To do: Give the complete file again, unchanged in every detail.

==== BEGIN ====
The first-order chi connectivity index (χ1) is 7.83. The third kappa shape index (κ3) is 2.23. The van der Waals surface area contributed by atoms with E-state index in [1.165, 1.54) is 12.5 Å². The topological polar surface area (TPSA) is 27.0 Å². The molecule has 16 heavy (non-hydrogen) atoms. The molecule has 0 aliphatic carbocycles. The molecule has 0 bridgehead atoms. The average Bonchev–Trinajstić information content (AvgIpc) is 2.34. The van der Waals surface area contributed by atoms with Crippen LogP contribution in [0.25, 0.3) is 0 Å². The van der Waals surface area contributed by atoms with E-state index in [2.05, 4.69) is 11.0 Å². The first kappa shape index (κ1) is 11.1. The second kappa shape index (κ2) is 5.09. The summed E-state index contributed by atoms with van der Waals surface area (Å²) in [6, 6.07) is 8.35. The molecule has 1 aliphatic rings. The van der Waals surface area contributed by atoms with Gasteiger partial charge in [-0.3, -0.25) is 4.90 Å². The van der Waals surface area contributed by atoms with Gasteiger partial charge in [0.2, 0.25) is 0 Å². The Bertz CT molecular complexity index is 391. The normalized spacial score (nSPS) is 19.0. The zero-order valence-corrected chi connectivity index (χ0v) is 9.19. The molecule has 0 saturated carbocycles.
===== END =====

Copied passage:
The first-order chi connectivity index (χ1) is 7.83. The third kappa shape index (κ3) is 2.23. The van der Waals surface area contributed by atoms with E-state index in [1.165, 1.54) is 12.5 Å². The topological polar surface area (TPSA) is 27.0 Å². The molecule has 16 heavy (non-hydrogen) atoms. The molecule has 0 aliphatic carbocycles. The molecule has 0 bridgehead atoms. The average Bonchev–Trinajstić information content (AvgIpc) is 2.34. The van der Waals surface area contributed by atoms with Crippen LogP contribution in [0.25, 0.3) is 0 Å². The van der Waals surface area contributed by atoms with E-state index in [2.05, 4.69) is 11.0 Å². The first kappa shape index (κ1) is 11.1. The second kappa shape index (κ2) is 5.09. The summed E-state index contributed by atoms with van der Waals surface area (Å²) in [6, 6.07) is 8.35. The molecule has 1 aliphatic rings. The van der Waals surface area contributed by atoms with Gasteiger partial charge in [-0.3, -0.25) is 4.90 Å². The van der Waals surface area contributed by atoms with Gasteiger partial charge in [0.2, 0.25) is 0 Å². The Bertz CT molecular complexity index is 391. The normalized spacial score (nSPS) is 19.0. The zero-order valence-corrected chi connectivity index (χ0v) is 9.19. The molecule has 0 saturated carbocycles.